Tag Archives: Rocky Votolato

Chris Staples – Golden Age

Chris Staples_HeadshotI maintain a playlist called Golden that pulls together a bunch of songs that give me fall shivers and nostalgic heartstring tugs. There’s loads of Beck’s Sea Change, Kurt Vile’s Walking on a Pretty Day, Steve Gunn’s Sundowner, Elliott Smith, Damien Jurado, Lord Huron, and now…Chris Staples.

Staples’ new album, Golden Age, shares more in common with those songs and that feeling than its title. There’s a type of sadness, without being maudlin. And maybe that’s to be expected. After a rough patch where Staples was diagnosed with Type 1 diabetes that resulted in pancreas failure, a bike accident that required surgery, and the dissolution of a long-term relationship, Chris Staples is afforded some sad bastard time.

But that’s what’s great about this record: it’s not sad bastard music. Don’t get me wrong, I LOVE me some of that. But Staples’ album maintains a bit of pop bounce with lovely melodies and simple production. It’s been described as a “subtle” record, which I guess is as good anything I would come up to describe the production. Because subtlety implies hidden complexity, and this record has that in spades.

Give a listen to lead off track “Relatively Permanent” and tell me you aren’t ready to sit down with Chris, have a beer, and talk about where you grew up.

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Rocky Votolato – Suicide Medicine and The Light and Sound

Rocky VotolatoSuicide Medicine and The Light and Sound EP (Second Nature Records)

Rocky Votolato is a man cloaked in the kind of duality found only in nature and lore. His voice is unpolished but resistant, his music can be soft as wax, while also tough and sturdy like a cedar rooted to a mountainside. His voice too, like fresh timber, occasionally oozes sap, but not too much. Inside Rocky, as in a cedar’s needled branches, are flitting birds with insulating feathers and powerful wings: enough to withstand a cold season, and strong enough to return every New Year.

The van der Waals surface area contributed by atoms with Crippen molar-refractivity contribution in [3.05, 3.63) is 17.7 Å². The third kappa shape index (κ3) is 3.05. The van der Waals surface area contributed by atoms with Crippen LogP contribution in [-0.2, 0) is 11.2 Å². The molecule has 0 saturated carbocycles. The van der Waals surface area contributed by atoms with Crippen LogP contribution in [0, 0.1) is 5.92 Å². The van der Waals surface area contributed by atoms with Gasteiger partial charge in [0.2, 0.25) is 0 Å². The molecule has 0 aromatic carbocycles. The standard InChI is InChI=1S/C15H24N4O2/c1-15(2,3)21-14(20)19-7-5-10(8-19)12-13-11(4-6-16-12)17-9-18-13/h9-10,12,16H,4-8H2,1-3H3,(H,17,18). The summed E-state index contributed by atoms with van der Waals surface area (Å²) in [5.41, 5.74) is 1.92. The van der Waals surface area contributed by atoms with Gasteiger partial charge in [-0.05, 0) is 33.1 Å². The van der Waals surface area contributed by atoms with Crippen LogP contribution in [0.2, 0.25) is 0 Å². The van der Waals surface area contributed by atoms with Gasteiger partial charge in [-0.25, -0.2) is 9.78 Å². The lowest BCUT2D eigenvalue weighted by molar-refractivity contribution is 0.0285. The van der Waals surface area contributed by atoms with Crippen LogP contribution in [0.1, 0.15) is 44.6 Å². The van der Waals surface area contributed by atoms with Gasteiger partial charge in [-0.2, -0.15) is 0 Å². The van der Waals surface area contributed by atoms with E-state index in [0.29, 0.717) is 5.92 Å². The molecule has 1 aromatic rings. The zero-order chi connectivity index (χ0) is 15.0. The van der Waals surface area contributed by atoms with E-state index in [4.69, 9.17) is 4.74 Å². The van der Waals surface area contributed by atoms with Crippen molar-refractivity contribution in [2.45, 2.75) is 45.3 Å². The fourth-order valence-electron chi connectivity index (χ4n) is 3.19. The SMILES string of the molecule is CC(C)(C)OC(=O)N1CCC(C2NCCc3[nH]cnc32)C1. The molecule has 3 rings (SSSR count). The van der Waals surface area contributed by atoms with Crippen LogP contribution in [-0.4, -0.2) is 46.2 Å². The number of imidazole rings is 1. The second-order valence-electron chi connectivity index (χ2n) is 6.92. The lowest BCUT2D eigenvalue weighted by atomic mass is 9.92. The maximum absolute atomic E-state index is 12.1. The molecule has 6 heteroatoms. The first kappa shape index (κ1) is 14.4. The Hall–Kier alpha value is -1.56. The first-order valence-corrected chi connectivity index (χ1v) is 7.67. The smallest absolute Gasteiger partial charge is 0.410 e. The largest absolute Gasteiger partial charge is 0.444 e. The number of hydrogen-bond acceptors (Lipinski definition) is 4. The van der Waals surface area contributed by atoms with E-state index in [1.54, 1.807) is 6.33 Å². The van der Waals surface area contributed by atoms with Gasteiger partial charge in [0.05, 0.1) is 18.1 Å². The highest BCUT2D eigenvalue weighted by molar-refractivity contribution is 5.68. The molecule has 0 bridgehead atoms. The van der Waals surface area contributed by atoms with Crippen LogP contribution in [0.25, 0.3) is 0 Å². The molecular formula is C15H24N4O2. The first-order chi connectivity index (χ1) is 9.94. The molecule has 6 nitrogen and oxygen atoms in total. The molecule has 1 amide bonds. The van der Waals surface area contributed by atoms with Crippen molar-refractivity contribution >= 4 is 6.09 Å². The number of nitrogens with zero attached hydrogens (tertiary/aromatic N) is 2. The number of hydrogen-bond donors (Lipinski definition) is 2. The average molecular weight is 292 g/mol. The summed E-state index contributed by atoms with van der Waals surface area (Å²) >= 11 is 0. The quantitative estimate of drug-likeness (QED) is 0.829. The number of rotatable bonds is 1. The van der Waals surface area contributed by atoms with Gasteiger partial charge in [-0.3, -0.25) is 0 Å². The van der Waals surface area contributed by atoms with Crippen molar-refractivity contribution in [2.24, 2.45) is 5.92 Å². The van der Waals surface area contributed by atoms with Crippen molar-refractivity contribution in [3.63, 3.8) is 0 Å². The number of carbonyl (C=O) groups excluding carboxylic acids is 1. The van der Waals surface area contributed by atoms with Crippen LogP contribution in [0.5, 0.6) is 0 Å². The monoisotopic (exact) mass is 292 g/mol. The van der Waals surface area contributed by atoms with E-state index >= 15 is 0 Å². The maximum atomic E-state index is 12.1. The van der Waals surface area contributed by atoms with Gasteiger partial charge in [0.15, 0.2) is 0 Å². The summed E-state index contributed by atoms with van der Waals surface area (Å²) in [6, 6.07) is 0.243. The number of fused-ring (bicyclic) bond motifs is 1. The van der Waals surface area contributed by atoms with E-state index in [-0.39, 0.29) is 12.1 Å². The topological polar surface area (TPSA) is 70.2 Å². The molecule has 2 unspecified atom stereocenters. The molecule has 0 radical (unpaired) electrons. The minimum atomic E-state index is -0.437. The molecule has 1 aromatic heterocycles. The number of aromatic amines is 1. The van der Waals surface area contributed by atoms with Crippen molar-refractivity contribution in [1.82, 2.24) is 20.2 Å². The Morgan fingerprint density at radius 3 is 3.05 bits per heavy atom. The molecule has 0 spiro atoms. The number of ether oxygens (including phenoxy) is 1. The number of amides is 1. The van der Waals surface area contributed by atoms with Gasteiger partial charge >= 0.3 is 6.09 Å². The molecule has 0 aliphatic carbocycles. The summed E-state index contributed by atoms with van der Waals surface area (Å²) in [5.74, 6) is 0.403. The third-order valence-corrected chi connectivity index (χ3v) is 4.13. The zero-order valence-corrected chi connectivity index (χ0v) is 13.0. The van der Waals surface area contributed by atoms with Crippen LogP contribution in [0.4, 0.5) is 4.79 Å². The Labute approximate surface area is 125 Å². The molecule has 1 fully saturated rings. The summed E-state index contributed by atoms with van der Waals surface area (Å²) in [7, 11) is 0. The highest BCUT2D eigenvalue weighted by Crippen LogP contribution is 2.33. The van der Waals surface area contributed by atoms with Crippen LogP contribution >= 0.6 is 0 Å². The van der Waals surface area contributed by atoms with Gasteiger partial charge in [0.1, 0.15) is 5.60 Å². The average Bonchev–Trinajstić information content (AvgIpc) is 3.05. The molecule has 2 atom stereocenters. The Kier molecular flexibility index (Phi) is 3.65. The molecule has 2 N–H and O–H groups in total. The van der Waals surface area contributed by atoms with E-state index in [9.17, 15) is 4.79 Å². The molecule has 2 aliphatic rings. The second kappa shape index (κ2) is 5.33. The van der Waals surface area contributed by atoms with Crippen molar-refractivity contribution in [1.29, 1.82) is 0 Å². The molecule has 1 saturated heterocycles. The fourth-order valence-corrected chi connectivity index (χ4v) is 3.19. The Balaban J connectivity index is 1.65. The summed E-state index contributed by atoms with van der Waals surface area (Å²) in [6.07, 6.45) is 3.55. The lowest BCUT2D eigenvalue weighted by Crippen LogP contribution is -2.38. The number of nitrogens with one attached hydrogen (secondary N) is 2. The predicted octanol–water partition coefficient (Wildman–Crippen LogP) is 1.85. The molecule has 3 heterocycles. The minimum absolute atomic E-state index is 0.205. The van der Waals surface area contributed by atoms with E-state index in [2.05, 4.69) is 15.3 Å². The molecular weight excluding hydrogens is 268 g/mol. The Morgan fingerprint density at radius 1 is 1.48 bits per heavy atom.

Votolato is known for his duality: he performs with the rock group Waxwing (not to be confused with Detroit’s the Waxwings -ed.), and also solo acoustic. Seth Warren (Red Stars Theory), Casey Fobert (Pedro the Lion) and mixer/engineer Chris Walla provide assistance on his latest solo efforts, but in all his endeavors, Rocky is unmistakably the fearless leader—even amidst his solo work’s nakedness and Waxwing’s electrification.

Suicide Medicine and The Light and Sound EP reflect the rippling aspects of humanity in songs about love, murder, and warm blood, and his voice’s liquidity provides a tranquil feeling, but also evokes a hidden central current.

On these two cds (The EP was released on May 20, 2003, and the LP was released September 16) the songs alternate and blend like seasons. Votolato makes it truly possible to get the uncommon—and best—of both worlds without seeming overdone: he evokes the pain of cold as well as spring’s rejuvenation, and he experiments on all levels: within the album, within the song, within the verse. Truly, he and his band have found a way to successfully move from knuckle-scraping guitar chords to delicate fingerpicking while maintaining a smooth and intuitive, yet complicated sound.

Votolato is a self-proclaimed “hardworkin’ guitar pickin’ man” who belts ’em out above his drummer’s brushes and in perfect harmony with the backup vocals. On Suicide Medicine‘s “Death – Right,” he sings, “Inaction acts as a blade across the throat.” And as he plucks his way though cavernous orchestration, it becomes evident that Votolato needs no guide: he chooses his pains and pleasures, and balances them like nature’s blind justice.

The Light and Sound EP complements Suicide Medicine in many ways, and both discs are connected like tree and earth. In A Discourse on Killing, Votolato sings, “So I want to hit somebody / With a baseball bat / Break his fucking knees / And take pleasure in it / And I know it is not right.” Lyrics like these help prove that Votolato is a modern songwriter set in old ways, and his words echo the dark traditions found in “Delia’s Gone” and “Little Sadie.” Votolato, just like the old folk singers, breathes love, murder, and sometimes politics.

These are Votolato’s strongest releases to date. They should not be considered perfect or necessarily accommodating, but his relationship with unsettling traditional music both exhibits and foreshadows a positive natural growth. This is to his benefit, as he must realize, because he leaves room for future challenges.